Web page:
If they accept, concerts would resume while negotiators hammer out a final contract.
Jan. 23: Members of the Saint Paul Chamber Orchestra and Minnesota Orchestra filled the committee hearing room where the Minnesota House Commerce and Consumer Protection Committee was examining the economic impact of employee lockouts.
Musicians at the St. Paul Chamber Orchestra are mulling a "play and talk" proposal from management. The union has until Monday to respond.
The proposal, which would end the lockout of musicians that began Oct. 21, is intended to preclude canceling more of the SPCO season.
In mid-January, management canceled concerts through March 23. If both sides agree, the season could resume sooner than that.
"When we canceled, we said we would do our best to add concerts back to the schedule, and we continue to hold that view," said Jessica Etten of the SPCO, "but it has to be negotiated."
One scheduling concern is that some musicians are playing elsewhere on a freelance basis.
In an e-mail, Carole Mason Smith, head of the musicians' bargaining committee, said her group is studying the proposal and asking for clarifications.
The proposed "talk and play" period would extend to June 30, essentially salvaging the final one-third of the orchestra's season. Should the musicians approve the proposal, negotiations would still continue toward a new contract to replace the one that expired last June.
The terms of the package include a 28-player ensemble, a retirement program for players 55 or older, and a guarantee that no current musician would lose his or her job.
On salary, the SPCO offered two alternatives:
• A guaranteed annual amount of $50,000 with $1,000 increases in the following two years, and a guaranteed overscale of $12,500 for current musicians.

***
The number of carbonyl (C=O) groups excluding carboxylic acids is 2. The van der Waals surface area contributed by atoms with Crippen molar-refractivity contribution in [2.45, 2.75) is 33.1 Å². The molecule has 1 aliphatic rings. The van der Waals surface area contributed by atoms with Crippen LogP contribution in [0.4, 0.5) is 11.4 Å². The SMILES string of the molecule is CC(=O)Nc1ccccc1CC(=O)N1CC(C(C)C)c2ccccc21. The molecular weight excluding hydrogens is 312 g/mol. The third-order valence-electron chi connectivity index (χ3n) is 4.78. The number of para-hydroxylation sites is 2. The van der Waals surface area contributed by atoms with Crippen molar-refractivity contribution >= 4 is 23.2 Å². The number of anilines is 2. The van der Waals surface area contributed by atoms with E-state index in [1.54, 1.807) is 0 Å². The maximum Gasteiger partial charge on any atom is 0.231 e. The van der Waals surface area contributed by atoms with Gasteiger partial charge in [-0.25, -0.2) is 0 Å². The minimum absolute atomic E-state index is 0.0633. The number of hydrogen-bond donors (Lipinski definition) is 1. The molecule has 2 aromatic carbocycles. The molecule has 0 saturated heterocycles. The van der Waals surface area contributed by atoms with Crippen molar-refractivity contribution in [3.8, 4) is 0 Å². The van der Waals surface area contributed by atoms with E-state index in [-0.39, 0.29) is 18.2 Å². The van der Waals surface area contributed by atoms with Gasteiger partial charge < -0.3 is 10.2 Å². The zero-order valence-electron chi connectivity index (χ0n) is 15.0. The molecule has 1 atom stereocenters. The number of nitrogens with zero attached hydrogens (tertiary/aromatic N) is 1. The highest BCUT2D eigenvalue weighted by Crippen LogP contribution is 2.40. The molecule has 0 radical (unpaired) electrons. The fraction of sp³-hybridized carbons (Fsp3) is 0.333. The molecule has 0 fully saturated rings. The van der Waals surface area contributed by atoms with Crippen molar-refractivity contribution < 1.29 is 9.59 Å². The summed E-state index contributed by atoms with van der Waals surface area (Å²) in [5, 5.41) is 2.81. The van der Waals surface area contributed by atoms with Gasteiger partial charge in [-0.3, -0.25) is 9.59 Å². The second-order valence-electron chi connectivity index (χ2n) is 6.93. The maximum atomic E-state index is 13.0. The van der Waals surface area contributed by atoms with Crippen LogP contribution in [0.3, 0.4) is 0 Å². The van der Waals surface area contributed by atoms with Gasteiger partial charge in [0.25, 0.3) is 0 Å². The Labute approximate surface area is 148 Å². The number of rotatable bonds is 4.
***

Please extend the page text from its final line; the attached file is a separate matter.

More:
• A guaranteed annual salary of $56,000, again with $1,000 bumps the next two years, but with no mention of guaranteed overscale. Of course, individual musicians can negotiate overscale.
The distinctions are intended to address musician concerns that a two-tier wage system was being set up in which new players would receive a lower rate of pay, with no overscale guarantee. The choice is whether current musicians want to accept a lower overall guarantee.
Henson quizzed at Capitol
Meanwhile at the State Capitol, members of the House Legacy Committee had questions for Minnesota Orchestra chief executive Michael Henson about money the orchestra has received from the State Arts Board.
In fiscal 2012, the orchestra received about $1 million in state contributions, including $692,000 from the Cultural Heritage and Legacy fund. Union musicians, who have been locked out since Oct. 1 in a separate contract dispute, question whether the management is using state money to fund operations during the lockout.
Henson repeated a statement he made at another legislative hearing last month: The orchestra has sequestered all state contributions and will not use those funds until a contract is reached.
Rep. Alice Hausman, DFL-St. Paul, took the questioning in another direction when she asked Henson about statements he made to the House Capital Investment Committee in 2010. At that time, Henson said the orchestra's finances were stable and the state eventually provided $14 million towards a building project.
"One thing that haunts me is the coincidence of timing of the lockout and the building project," Hausman said.
Jean Wagenius, DFL-Minneapolis, picked up that thread and asked Henson if the orchestra was aware of the substantial financial challenges it faced (deficits of $.2.9 million and $6 million in the past two fiscal years) when he appeared before the bonding committee.
"We were using the endowment to stabilize the budget and we did not know if the economy would recover quickly or more slowly," Henson said.
Phyllis Kahn, DFL-Minneapolis, the Legacy Committee chair, said she expects more hearings on the question of state money going to organizations involved in labor lockouts.
Graydon Royce • 612-673-7299